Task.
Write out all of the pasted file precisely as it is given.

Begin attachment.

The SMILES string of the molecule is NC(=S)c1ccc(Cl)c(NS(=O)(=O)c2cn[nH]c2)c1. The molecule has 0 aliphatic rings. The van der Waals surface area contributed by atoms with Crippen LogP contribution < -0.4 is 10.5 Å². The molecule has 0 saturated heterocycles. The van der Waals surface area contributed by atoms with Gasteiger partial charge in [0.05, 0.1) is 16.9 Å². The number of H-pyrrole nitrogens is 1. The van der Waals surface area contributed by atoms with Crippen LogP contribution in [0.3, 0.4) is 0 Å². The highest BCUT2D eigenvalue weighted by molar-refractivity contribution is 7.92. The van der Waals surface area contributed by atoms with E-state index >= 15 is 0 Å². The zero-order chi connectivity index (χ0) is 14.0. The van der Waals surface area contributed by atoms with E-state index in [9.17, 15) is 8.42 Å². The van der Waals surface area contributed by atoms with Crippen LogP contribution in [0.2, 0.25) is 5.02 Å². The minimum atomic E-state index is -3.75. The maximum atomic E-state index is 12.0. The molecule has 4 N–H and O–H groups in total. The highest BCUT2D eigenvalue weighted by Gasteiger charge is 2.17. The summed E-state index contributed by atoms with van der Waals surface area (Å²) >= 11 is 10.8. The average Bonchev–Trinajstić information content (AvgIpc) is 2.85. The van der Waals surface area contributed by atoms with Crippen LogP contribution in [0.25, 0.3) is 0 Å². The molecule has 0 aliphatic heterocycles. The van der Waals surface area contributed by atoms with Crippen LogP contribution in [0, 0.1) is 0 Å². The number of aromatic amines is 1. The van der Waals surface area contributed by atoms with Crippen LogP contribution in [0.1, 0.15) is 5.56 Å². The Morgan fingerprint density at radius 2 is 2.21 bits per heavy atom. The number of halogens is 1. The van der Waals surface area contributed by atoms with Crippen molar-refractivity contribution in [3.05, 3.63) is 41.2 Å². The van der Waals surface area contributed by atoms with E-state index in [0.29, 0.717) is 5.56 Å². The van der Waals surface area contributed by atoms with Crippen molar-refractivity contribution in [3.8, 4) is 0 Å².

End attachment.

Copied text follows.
The SMILES string of the molecule is NC(=S)c1ccc(Cl)c(NS(=O)(=O)c2cn[nH]c2)c1. The molecule has 0 aliphatic rings. The van der Waals surface area contributed by atoms with Crippen LogP contribution < -0.4 is 10.5 Å². The molecule has 0 saturated heterocycles. The van der Waals surface area contributed by atoms with Gasteiger partial charge in [0.05, 0.1) is 16.9 Å². The number of H-pyrrole nitrogens is 1. The van der Waals surface area contributed by atoms with Crippen LogP contribution in [0.3, 0.4) is 0 Å². The highest BCUT2D eigenvalue weighted by molar-refractivity contribution is 7.92. The van der Waals surface area contributed by atoms with E-state index >= 15 is 0 Å². The zero-order chi connectivity index (χ0) is 14.0. The van der Waals surface area contributed by atoms with E-state index in [9.17, 15) is 8.42 Å². The van der Waals surface area contributed by atoms with Crippen LogP contribution in [0.2, 0.25) is 5.02 Å². The minimum atomic E-state index is -3.75. The maximum atomic E-state index is 12.0. The molecule has 4 N–H and O–H groups in total. The highest BCUT2D eigenvalue weighted by Gasteiger charge is 2.17. The summed E-state index contributed by atoms with van der Waals surface area (Å²) >= 11 is 10.8. The average Bonchev–Trinajstić information content (AvgIpc) is 2.85. The van der Waals surface area contributed by atoms with Crippen LogP contribution in [0.25, 0.3) is 0 Å². The molecule has 0 aliphatic heterocycles. The van der Waals surface area contributed by atoms with Crippen LogP contribution in [0, 0.1) is 0 Å². The number of aromatic amines is 1. The van der Waals surface area contributed by atoms with Crippen LogP contribution in [0.1, 0.15) is 5.56 Å². The Morgan fingerprint density at radius 2 is 2.21 bits per heavy atom. The number of halogens is 1. The van der Waals surface area contributed by atoms with Crippen molar-refractivity contribution in [3.05, 3.63) is 41.2 Å². The van der Waals surface area contributed by atoms with E-state index in [0.29, 0.717) is 5.56 Å². The van der Waals surface area contributed by atoms with Crippen molar-refractivity contribution in [3.8, 4) is 0 Å².